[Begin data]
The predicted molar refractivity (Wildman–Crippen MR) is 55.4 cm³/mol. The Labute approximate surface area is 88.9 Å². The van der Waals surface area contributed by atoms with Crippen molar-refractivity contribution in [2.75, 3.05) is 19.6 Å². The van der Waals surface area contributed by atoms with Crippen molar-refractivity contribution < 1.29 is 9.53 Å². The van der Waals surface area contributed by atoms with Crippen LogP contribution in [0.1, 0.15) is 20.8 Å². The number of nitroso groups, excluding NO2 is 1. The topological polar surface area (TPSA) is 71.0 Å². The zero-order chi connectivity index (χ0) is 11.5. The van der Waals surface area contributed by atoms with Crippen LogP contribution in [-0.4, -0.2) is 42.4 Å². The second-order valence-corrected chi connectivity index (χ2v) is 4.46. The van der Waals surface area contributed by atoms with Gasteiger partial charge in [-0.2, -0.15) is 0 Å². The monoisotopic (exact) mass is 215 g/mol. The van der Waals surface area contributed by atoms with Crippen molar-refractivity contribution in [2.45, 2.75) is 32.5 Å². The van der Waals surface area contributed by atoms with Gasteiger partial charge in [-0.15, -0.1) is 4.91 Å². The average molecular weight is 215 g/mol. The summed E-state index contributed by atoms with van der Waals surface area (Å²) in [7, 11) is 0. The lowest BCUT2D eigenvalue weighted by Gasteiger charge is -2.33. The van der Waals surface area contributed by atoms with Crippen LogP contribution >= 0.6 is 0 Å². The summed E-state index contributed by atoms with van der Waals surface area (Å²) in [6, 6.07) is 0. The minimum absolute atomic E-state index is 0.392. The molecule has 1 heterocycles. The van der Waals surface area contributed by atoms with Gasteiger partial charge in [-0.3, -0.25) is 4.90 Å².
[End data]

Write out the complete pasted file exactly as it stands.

The predicted molar refractivity (Wildman–Crippen MR) is 55.4 cm³/mol. The Labute approximate surface area is 88.9 Å². The van der Waals surface area contributed by atoms with Crippen molar-refractivity contribution in [2.75, 3.05) is 19.6 Å². The van der Waals surface area contributed by atoms with Crippen molar-refractivity contribution < 1.29 is 9.53 Å². The van der Waals surface area contributed by atoms with Crippen LogP contribution in [0.1, 0.15) is 20.8 Å². The number of nitroso groups, excluding NO2 is 1. The topological polar surface area (TPSA) is 71.0 Å². The zero-order chi connectivity index (χ0) is 11.5. The van der Waals surface area contributed by atoms with Crippen LogP contribution in [-0.4, -0.2) is 42.4 Å². The second-order valence-corrected chi connectivity index (χ2v) is 4.46. The van der Waals surface area contributed by atoms with Gasteiger partial charge in [-0.2, -0.15) is 0 Å². The monoisotopic (exact) mass is 215 g/mol. The van der Waals surface area contributed by atoms with Crippen molar-refractivity contribution in [2.45, 2.75) is 32.5 Å². The van der Waals surface area contributed by atoms with Gasteiger partial charge in [-0.15, -0.1) is 4.91 Å². The average molecular weight is 215 g/mol. The summed E-state index contributed by atoms with van der Waals surface area (Å²) in [7, 11) is 0. The lowest BCUT2D eigenvalue weighted by Gasteiger charge is -2.33. The van der Waals surface area contributed by atoms with Crippen LogP contribution >= 0.6 is 0 Å². The summed E-state index contributed by atoms with van der Waals surface area (Å²) in [6, 6.07) is 0. The minimum absolute atomic E-state index is 0.392. The molecule has 1 heterocycles. The van der Waals surface area contributed by atoms with Gasteiger partial charge in [-0.3, -0.25) is 4.90 Å².